Justia Banking Opinion Summaries
MoneyGram International, Inc. v. Commissioner of Internal Revenue
The Fifth Circuit affirmed the judgment of the tax court and held that MoneyGram, a global payment services company, is not a "bank" under the tax code, 26 U.S.C. 581, because customers do not give MoneyGram money for safekeeping, which is the most basic feature of a bank. The court explained that purchasers of money orders are not placing funds with MoneyGram for safekeeping. Nor are the financial institutions that use MoneyGram to process official checks doing so for the purpose of safekeeping. In this case, examining the substance of MoneyGram's business confirms how the company has long described itself on its tax returns: as a nondepository institution. Therefore, without deposits, MoneyGram cannot be a bank. View "MoneyGram International, Inc. v. Commissioner of Internal Revenue" on Justia Law
Best v. Ocwen Loan Servicing, LLC
Plaintiffs Charles Best Jr. and Robbie Johnson Best alleged that defendants (collectively the Bank), attempted to collect a debt secured by the Bests’ home, despite having no legal right to do so. They alleged that, in the process, the Bank engaged in unlawful, unfair, and fraudulent debt collection practices. Based on these allegations, they raised six causes of action, including one under the Rosenthal Fair Debt Collection Practices Act. The trial court sustained the Bank’s demurrer to the entire complaint on the ground of res judicata; it ruled that the Bests were asserting the same cause(s) of action as in a prior federal action that they brought, unsuccessfully, against the Bank. In the nonpublished portion of its opinion, the Court of Appeal held that, as to three of the Best’s causes of action (including their Rosenthal Act cause of action) the trial court erred by sustaining the demurrer based on res judicata. As to the other three, the Court found the Bests did not articulate any reason why res judicata does not apply; thus, they have forfeited any such contention. In the published portion of its opinion, the Court held that the Rosenthal Act could apply to a nonjudicial foreclosure; the lower federal court opinions on which the Bank relied were superseded by controlling decisions of the United States Supreme Court, the Ninth Circuit, and the California Courts of Appeal. View "Best v. Ocwen Loan Servicing, LLC" on Justia Law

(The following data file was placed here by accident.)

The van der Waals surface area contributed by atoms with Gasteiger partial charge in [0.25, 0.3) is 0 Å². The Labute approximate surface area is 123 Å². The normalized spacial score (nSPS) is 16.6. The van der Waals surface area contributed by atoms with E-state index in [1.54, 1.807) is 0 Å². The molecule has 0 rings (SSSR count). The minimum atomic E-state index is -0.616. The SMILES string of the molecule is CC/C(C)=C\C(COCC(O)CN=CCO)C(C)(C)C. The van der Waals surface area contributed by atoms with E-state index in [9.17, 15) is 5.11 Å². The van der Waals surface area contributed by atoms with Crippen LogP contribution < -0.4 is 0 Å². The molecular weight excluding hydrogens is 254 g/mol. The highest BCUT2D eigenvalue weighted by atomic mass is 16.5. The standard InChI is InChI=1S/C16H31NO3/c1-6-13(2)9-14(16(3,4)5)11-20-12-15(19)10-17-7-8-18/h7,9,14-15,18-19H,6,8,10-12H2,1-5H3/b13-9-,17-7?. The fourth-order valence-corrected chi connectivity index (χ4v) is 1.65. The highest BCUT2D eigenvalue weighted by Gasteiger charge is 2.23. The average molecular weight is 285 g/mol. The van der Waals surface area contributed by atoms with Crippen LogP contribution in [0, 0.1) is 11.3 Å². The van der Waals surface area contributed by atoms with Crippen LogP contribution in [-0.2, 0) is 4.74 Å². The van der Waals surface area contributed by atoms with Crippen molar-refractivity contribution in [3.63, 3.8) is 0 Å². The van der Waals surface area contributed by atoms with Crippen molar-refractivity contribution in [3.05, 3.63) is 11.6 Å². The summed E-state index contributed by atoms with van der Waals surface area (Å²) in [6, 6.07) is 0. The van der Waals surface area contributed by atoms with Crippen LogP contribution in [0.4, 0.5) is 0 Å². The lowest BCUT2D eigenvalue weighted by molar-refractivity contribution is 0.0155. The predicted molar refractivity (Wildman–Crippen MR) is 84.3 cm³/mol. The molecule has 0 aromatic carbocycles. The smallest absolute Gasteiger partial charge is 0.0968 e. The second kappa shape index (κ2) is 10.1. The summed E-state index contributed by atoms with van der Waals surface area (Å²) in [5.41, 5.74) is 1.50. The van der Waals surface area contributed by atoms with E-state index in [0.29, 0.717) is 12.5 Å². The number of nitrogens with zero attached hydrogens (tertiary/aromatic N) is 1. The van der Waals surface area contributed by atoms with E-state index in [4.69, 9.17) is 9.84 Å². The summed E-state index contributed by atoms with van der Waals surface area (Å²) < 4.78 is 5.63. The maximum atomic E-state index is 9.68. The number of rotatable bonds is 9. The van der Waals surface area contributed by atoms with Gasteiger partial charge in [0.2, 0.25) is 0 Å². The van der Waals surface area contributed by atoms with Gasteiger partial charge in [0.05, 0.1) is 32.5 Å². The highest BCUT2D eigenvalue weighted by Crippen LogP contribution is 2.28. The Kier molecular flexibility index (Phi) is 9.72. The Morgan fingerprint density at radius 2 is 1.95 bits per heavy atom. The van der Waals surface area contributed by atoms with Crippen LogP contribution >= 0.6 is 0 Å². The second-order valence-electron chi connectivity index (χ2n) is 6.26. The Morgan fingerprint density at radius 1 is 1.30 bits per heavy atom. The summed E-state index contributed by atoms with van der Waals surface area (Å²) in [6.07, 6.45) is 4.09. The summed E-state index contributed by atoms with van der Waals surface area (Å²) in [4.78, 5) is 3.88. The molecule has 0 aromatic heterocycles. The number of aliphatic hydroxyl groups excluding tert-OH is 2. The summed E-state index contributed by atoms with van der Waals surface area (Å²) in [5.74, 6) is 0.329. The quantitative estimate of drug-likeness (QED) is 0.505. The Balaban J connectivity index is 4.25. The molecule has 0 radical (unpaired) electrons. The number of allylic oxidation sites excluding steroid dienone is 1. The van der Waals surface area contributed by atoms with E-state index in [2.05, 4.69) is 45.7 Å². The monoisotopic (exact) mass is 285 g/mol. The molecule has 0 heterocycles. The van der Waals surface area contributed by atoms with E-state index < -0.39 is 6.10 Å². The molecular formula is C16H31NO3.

Colebrook v. CIT Bank, N.A.
The Court of Appeal affirmed the district court's judgment sustaining CIT's demurrer without leave to amend based on res judicata. The court explained that appellant's present lawsuit involves the same primary right as three prior lawsuits that she brought against CIT, and plaintiff lost on the merits in all three prior lawsuits: one in the Los Angeles County Superior Court and two in the United States District Court. The court further explained that the prior adverse decisions by three trial and two appellate courts were not advisory opinions suggesting how appellant should proceed in the future. The court concluded that, pursuant to the doctrine of res judicata, the decisions constitute final judgments on the merits precluding further litigation against respondent concerning the same primary right. The court noted that, although the present appeal is frivolous, it will not order sanctions to be imposed on appellant. However, the court cautioned appellant that further attempts to litigate the subject matter of this lawsuit will result in sanctions. View "Colebrook v. CIT Bank, N.A." on Justia Law
JPMorgan Chase Bank, National Ass’n v. Essaghof